In the spring, if the trees are still dormant, they can be brought out in early May. If they break dormancy before that, they can't be exposed to frost as all the fresh top growth will be killed by the cold. There is an advantage to getting them out early though, he says. “The season is always too short to ripen all the figs on the plant. The longer the season you can create for it, the better,” he says.
It must be quite a scene when Biggs realizes a frost is looming in the spring. “Shelley calls it the dance of the figs because I'm out there lugging all my figs into the garage,” he says with a laugh.
One might wonder why Biggs and others go to such lengths in growing these plants.
“The payoff is fresh figs,” he says.
Commercial figs are picked early so they can be shipped. “That's never as good as you get in the backyard. It's almost jamlike, it's that soft and tender. It's absolutely delicious,” he says of the fully ripe figs.
Since he's become the fig guru, people send him incredible varieties to try. ‘Black Greek' hasn't fruited for him yet, but ‘Melanzana' (Italian for eggplant) has. “This particular one is a really, really big fig, sort of an elongated shape, not unlike an eggplant,” he says. “It's kind of like a conversation piece.”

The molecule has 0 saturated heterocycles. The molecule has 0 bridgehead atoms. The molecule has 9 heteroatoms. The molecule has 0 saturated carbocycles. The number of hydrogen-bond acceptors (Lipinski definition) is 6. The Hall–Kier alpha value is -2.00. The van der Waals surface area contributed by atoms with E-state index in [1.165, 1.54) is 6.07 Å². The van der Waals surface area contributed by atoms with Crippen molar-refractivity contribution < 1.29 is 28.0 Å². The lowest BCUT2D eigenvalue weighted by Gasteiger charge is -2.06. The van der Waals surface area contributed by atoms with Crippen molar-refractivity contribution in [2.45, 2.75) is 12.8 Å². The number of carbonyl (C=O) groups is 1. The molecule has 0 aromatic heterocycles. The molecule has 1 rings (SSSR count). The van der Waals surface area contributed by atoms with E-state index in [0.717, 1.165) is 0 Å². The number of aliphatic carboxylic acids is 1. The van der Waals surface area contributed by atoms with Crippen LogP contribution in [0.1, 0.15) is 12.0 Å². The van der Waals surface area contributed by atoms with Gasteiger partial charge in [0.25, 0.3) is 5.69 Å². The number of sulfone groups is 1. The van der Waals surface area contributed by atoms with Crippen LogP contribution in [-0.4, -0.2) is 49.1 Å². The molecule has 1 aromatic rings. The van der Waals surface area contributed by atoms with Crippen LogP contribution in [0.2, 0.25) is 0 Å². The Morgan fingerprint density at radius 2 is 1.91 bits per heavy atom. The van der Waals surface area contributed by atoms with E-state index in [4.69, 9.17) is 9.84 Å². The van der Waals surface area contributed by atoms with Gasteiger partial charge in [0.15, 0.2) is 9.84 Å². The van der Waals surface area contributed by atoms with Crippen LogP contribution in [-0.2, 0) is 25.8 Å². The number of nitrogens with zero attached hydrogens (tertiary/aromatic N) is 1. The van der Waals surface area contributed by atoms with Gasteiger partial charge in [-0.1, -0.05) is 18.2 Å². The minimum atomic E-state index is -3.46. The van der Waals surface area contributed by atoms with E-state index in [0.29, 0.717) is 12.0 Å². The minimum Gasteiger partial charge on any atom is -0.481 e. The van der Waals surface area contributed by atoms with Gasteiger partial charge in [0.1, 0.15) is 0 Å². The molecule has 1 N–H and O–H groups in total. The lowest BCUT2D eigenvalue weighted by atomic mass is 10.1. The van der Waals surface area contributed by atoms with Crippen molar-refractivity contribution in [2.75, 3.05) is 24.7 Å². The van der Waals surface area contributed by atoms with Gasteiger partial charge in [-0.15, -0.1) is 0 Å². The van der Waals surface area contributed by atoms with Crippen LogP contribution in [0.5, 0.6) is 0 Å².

One of the most important things to know about figs is that they can have two seasons. Some will harvest figs from last year's growth; this is call the breva crop, usually ready around July. “‘Desert King' is the gold standard for a breva crop,” he says.
The main crop is harvested at the end of the season.
Because figs are from a Mediterranean climate, gardeners think they don't have to irrigate them. That's a mistake, Biggs says.
“When a plant is under water stress,” he says, “the first thing it does is drop things. And in the case of your fig, it's going to be all those little baby figs you're eagerly waiting for.”
Sometimes, he'll water daily in the heat of the summer. To help alleviate that problem, he sinks his pots in the ground and has experimented successfully with creating a fig hedge, covering the sunken pots with a thick layer of mulch.
“They'll send their roots out of that pot into the surrounding soil,” he says. That keeps them happy and stops them from tipping over in a storm.”
One of this season's delights for Biggs is seeing his three kids each adopt a fig tree. After a recent camping trip, the first thing his children did upon returning was run out to the backyard to check on their plants.
“They came in with handfuls of figs,” he said proudly. “That was incredibly rewarding for me, to see them excited about growing something and getting so much pleasure and, of course, that they share that interest with me, too.”
Copies of “Grow Figs Where You Think you Can't” can be purchased through Biggs' website, grow-figs.com.